*Renewed fiscal reform momentum and favorable oil prices eased fiscal and external vulnerabilities. The recovery is projected to continue at a moderate pace, with headwinds stemming from fiscal adjustment and the tightening of global financial conditions. Risks to the outlook remain tilted to the downside.
The IMF called upon Bahrain to continue the fiscal reforms to put debt on a firm downward path. It welcomed the renewed fiscal reform momentum and recommended that the authorities take advantage of the current favorable macroeconomic and financing conditions to legislate a set of fiscal measures in the upcoming 2023/24 Budget Law in line with their FBP. 
The pace and composition of the medium-term adjustment could be balanced to support both growth and fiscal sustainability while reducing reliance on oil revenue and increasing spending efficiency. Any oil revenue windfalls should be used to rebuild buffers, it stated. 
The kingdom should also improve fiscal transparency by phasing out extrabudgetary spending and reduce reform implementation risks, stated IMF in the review.
"Monetary policy should continue to be tightened in line with the Fed. The exchange rate peg remains an appropriate monetary anchor and the CBB should continue to follow the Fed tightening cycle to stem capital outflow pressures, it added. 
IMF said phasing out the FX overdraft at the CBB, together with fiscal consolidation, would support the external position and thus the peg. 
In the longer run, monitoring FX balance sheet risks and further deepening domestic financial markets would help prepare for a more independent monetary policy in the post-oil economy, it stated.
The IMF report commended CBB for successfully preserving financial stability during the crisis and called upon the kingdom's central bank to unwind the pandemic support measures.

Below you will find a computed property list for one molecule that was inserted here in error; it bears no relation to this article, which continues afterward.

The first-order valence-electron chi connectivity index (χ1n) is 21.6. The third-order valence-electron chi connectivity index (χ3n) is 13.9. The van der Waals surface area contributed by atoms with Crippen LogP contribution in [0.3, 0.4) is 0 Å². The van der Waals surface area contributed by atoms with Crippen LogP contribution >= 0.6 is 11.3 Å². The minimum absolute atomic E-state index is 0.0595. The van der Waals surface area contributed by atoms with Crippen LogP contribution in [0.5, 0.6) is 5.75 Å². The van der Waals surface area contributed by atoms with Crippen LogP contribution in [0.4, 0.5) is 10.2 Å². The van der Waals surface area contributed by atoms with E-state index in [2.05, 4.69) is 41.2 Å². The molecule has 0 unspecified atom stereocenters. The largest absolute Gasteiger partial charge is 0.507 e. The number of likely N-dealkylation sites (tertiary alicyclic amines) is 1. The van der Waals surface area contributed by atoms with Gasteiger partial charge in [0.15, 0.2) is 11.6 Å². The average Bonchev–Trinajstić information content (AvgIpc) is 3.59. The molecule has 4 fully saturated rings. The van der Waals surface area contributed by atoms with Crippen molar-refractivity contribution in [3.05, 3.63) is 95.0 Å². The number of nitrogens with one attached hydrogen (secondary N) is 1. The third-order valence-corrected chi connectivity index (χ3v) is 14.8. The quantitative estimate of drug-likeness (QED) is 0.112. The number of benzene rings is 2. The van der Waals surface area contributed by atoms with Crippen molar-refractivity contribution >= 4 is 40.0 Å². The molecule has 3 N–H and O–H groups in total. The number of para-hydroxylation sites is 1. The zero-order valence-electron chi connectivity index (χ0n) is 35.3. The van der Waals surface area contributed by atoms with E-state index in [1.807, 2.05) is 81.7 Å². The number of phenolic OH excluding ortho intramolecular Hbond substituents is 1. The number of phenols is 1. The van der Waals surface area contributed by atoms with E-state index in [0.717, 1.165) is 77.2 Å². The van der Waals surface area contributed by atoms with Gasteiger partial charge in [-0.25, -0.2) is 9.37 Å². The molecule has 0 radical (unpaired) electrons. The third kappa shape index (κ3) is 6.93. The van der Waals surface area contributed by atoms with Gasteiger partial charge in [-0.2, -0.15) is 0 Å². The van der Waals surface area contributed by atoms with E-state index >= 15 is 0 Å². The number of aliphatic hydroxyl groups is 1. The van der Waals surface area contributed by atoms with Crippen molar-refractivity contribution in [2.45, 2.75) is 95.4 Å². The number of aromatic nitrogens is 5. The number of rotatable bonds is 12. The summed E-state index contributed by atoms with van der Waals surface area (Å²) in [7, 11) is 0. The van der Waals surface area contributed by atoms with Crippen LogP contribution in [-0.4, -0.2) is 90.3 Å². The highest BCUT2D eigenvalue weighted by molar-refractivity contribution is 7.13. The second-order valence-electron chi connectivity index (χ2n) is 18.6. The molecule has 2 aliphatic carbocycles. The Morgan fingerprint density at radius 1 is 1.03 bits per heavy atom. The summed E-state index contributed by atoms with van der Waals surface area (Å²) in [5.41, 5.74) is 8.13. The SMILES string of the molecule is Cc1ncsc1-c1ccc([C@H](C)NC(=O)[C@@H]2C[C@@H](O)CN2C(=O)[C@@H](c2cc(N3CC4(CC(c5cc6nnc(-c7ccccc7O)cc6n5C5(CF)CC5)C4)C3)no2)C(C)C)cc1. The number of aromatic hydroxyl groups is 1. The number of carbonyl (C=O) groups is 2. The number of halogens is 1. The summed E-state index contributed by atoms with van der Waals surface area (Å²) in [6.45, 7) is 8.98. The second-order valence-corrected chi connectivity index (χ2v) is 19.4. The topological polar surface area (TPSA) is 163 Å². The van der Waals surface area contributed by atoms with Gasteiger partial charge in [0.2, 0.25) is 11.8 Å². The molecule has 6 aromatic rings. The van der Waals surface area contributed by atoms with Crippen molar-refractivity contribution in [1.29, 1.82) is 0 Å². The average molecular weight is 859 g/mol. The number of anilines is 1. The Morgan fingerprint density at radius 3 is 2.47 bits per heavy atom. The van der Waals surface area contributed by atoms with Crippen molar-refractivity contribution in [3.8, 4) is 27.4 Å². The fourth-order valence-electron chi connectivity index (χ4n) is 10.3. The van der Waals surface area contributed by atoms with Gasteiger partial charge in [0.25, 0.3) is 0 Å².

The blanket loan moratoria should be phased out and, if needed, could be replaced with targeted and time-bound measures aimed at viable borrowers, while nonviable exposures should be resolved, it stated. 
According to IMF, macroprudential instruments should be recalibrated to their neutral stance given comfortable banking system liquidity and capital buffers. 
The authorities should enhance the macroprudential policy framework, including by adding real estate indicators to their financial stability analysis. Efforts to strengthen the resolution framework should be continued, it stated.
Bahrain's labour market and other structural reforms will help promote private sector job creation and economic diversification, it added. 
Welcoming the economic recovery plan, IMF said containing public wages, addressing skills mismatches and facilitating labor mobility would help Bahrain's recovery and boost job creation. 
"Efforts to support higher women’s participation in the labor force should be continued. Improving business environment, advancing digitalization and enhancing access to finance, especially for SMEs and women, and pursuing reforms to support the transition toward a low-carbon economy would spur a strong, inclusive, and green recovery," it added.-TradeArabia News Service